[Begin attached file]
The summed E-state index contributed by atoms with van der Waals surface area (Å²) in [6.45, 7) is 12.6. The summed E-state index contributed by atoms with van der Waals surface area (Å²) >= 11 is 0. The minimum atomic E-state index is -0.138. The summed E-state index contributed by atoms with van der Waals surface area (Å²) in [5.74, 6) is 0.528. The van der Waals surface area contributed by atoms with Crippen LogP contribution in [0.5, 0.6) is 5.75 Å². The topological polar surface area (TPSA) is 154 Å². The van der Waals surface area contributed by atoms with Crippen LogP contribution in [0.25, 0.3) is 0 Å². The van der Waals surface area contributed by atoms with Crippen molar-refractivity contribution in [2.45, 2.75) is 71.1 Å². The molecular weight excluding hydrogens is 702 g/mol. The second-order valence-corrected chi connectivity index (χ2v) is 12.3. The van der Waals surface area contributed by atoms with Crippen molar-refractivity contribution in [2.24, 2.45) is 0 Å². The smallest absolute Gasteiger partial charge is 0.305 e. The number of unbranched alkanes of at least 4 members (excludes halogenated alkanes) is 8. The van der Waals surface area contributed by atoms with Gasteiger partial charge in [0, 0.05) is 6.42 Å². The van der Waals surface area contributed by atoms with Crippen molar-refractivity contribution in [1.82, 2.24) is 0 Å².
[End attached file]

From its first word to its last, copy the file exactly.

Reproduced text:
The summed E-state index contributed by atoms with van der Waals surface area (Å²) in [6.45, 7) is 12.6. The summed E-state index contributed by atoms with van der Waals surface area (Å²) >= 11 is 0. The minimum atomic E-state index is -0.138. The summed E-state index contributed by atoms with van der Waals surface area (Å²) in [5.74, 6) is 0.528. The van der Waals surface area contributed by atoms with Crippen LogP contribution in [0.5, 0.6) is 5.75 Å². The topological polar surface area (TPSA) is 154 Å². The van der Waals surface area contributed by atoms with Crippen LogP contribution in [0.25, 0.3) is 0 Å². The van der Waals surface area contributed by atoms with Crippen molar-refractivity contribution in [2.45, 2.75) is 71.1 Å². The molecular weight excluding hydrogens is 702 g/mol. The second-order valence-corrected chi connectivity index (χ2v) is 12.3. The van der Waals surface area contributed by atoms with Crippen molar-refractivity contribution in [2.24, 2.45) is 0 Å². The smallest absolute Gasteiger partial charge is 0.305 e. The number of unbranched alkanes of at least 4 members (excludes halogenated alkanes) is 8. The van der Waals surface area contributed by atoms with Gasteiger partial charge in [0, 0.05) is 6.42 Å². The van der Waals surface area contributed by atoms with Crippen molar-refractivity contribution in [1.82, 2.24) is 0 Å².